Barbauld’s children’s books

Prior to our last class, I do not recall having heard about Barauld or having read any of her work, but I found it particularly interesting that she was also a children’s author. One of the children’s books that I found was Lessons for Children, written in 1778 after Barbauld and her husband founded their own academy, the Pelgrave School. Lessons for Children urges children to explore the world around them and is modeled after a mother teaching her son; it was based off of Barbauld’s methods of teaching her nephew and adopted son, to read. Lessons for Children was groundbreaking at the time, having bee the first educational work aimed at younger readers to move away from abstract and moral concepts. Learning was made effective by the introduction of ideas and actions relating to every day objects and activities that would have been familiar to an 18th century child. Lessons for Children was also ground breaking in the way that it was printed. Barbauld insisted that the book be printed in large type with large margins, so children could easily read them; this made Barbauld the possible originator of this practice. Lastly, these production changes made the books expensive, too expensive for poor children. Thus, Barbauld’s books widened the education disparity between poor and middle-class children, helping to create a distinct aesthetic for middle-class children’s books.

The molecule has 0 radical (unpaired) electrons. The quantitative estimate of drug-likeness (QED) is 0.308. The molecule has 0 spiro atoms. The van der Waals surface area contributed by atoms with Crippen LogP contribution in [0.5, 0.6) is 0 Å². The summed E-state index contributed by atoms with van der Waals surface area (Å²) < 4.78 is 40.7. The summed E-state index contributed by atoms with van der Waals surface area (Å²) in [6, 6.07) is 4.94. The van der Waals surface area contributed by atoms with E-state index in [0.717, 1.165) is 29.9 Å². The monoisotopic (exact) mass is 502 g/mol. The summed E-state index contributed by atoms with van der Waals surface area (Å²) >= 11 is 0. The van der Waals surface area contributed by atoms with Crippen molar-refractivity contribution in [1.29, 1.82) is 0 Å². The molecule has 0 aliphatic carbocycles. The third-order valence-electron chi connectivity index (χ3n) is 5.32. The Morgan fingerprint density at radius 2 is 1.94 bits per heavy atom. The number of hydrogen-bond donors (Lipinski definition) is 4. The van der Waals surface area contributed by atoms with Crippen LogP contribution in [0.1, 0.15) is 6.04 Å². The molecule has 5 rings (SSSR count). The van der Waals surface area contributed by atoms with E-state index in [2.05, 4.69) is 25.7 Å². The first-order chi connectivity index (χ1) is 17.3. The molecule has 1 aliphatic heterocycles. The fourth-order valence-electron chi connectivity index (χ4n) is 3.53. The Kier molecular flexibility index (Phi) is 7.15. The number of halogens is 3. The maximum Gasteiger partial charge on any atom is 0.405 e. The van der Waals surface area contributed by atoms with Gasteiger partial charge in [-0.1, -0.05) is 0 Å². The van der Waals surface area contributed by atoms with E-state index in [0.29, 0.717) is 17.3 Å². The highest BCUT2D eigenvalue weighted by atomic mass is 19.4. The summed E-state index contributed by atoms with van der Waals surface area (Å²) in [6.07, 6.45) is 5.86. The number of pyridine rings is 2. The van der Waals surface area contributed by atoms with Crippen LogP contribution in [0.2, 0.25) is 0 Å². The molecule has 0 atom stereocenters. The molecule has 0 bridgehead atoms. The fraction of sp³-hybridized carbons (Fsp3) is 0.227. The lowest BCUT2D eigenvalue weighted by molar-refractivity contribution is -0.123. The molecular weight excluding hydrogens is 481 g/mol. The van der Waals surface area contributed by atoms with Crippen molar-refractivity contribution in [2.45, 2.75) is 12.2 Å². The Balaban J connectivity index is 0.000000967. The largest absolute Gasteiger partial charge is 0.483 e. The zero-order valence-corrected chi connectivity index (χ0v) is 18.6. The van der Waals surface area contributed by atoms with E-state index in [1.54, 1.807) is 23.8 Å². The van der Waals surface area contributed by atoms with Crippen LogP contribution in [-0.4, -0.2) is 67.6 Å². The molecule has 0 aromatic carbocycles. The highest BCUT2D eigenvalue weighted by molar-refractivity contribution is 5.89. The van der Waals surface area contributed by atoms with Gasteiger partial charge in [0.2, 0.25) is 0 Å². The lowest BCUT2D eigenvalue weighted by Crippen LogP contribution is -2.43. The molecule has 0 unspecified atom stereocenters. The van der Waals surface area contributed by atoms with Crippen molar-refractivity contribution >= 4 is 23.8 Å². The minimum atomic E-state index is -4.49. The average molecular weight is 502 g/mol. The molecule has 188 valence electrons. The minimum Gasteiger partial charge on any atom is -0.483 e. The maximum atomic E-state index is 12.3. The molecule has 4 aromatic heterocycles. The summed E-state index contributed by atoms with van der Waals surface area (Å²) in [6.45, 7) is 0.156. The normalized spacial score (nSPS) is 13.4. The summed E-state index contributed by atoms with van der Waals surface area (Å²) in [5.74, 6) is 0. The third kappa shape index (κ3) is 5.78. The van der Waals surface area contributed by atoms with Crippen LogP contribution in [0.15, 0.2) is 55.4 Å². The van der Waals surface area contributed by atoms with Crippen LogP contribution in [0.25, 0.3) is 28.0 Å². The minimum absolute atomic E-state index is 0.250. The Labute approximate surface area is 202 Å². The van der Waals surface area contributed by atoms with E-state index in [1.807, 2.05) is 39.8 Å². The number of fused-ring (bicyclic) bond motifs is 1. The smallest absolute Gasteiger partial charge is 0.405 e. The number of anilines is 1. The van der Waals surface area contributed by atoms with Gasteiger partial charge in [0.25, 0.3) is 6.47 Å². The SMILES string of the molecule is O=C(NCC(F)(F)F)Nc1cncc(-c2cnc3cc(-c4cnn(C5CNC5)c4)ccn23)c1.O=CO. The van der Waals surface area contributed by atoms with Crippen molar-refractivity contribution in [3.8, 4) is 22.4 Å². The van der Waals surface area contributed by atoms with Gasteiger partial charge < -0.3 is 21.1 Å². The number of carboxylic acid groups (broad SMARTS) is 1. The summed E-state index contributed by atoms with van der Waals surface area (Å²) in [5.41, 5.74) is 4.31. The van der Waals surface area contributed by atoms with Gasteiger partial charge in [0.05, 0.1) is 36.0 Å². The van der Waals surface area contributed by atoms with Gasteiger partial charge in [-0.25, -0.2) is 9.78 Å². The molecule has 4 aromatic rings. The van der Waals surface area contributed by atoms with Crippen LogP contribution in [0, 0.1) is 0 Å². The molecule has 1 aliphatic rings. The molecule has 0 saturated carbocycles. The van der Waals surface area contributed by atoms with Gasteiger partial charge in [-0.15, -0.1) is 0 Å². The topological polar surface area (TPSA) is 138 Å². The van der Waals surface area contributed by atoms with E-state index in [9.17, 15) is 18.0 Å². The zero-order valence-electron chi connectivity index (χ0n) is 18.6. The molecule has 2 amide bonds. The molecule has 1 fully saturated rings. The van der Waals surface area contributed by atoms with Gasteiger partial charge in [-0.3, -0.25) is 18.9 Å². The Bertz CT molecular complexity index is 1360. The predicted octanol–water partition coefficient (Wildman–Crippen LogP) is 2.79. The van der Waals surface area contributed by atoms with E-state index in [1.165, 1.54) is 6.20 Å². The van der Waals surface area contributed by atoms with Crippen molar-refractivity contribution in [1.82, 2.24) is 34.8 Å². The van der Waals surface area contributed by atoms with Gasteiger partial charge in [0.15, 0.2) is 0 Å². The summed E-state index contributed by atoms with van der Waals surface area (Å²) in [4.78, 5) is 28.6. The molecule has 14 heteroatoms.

One thought on “Barbauld’s children’s books”

  1. I find that disparity really interesting — do you know anything about what makes the aesthetics different? Is it just a matter of the type and page layout, or are those title page cuts particularly exclusive? I gave the book a cursory flip-though, and was surprised that there did not appear to be any other illustrations.

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